NEWS21 September 2022

Changes planned for how UK measures research and development (R&D)

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UK – The Office for National Statistics (ONS) is working on improving the measurement of research and development (R&D) activity, including changes to the methodology used to compile the data.

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Data on R&D is currently collected by surveying UK businesses, charities and government departments about the R&D activity they are carrying out and investing in. 

The statistics are used to show how the UK’s investment in R&D compares to that of other countries, as well as which parts of the country drive R&D activity. 

As part of a review of the existing surveys on the issue, the ONS is examining the methods it uses to compile data on R&D, including how it samples businesses.

It is also planning to introduce statistics that show R&D activity at a regional level for the first time.

The ONS expects to take two years to put the changes into effect, with the new statistics due to be published in 2024, according to a blog post.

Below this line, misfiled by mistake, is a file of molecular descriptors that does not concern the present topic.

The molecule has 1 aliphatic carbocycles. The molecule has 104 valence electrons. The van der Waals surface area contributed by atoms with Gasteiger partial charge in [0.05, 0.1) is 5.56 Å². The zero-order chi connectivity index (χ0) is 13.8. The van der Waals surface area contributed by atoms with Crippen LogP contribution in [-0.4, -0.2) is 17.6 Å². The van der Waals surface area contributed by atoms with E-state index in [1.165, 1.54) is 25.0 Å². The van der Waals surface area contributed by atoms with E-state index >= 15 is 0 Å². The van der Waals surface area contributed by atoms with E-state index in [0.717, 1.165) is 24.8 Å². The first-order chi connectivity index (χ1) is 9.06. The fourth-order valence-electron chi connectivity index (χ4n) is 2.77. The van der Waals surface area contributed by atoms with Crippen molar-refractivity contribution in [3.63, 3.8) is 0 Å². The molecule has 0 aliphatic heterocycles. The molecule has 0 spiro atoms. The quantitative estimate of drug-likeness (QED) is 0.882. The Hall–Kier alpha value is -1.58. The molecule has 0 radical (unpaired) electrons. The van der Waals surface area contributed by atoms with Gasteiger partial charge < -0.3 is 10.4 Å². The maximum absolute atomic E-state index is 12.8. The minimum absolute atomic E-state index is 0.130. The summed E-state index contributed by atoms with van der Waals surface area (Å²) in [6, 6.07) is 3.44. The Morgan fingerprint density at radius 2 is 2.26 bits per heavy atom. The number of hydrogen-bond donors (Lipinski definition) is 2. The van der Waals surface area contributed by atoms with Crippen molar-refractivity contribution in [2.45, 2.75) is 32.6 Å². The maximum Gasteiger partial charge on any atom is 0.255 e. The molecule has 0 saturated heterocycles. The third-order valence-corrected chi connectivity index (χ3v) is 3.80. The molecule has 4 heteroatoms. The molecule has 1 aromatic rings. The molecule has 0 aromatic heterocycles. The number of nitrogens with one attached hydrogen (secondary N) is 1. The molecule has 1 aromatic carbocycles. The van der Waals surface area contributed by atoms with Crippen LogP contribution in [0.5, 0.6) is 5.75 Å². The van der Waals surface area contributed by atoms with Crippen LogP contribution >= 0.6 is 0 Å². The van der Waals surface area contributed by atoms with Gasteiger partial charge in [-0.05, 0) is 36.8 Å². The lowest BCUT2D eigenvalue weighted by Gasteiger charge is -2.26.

Writing in the blog, Heather Bovill, deputy director for surveys and economic indicators at the ONS, said: “Today is just the announcement of the plans for this important new chapter in research and development statistics. We will continue updating and engaging with our users throughout the development and begin to share analysis and insights from the transformed outputs later this year.  

“These plans support our wider transformation agenda across economic statistics, which has been taking place over recent years and will continue in years to come.  This transformation has involved identifying and utilising new data sources (such as real time tax data) introducing new and transforming existing surveys and improving our methods to ensure we can produce the best estimates of our ever-changing economy and society.”

Following the appointment of Liz Truss as prime minister, an advocacy group for science and engineering urged the new government to increase investment in R&D.

Sarah Main, executive director at the Campaign for Science and Engineering, asked the prime minister to look at investing 3% of GDP into R&D, “a level that would secure the UK’s place on the world stage”.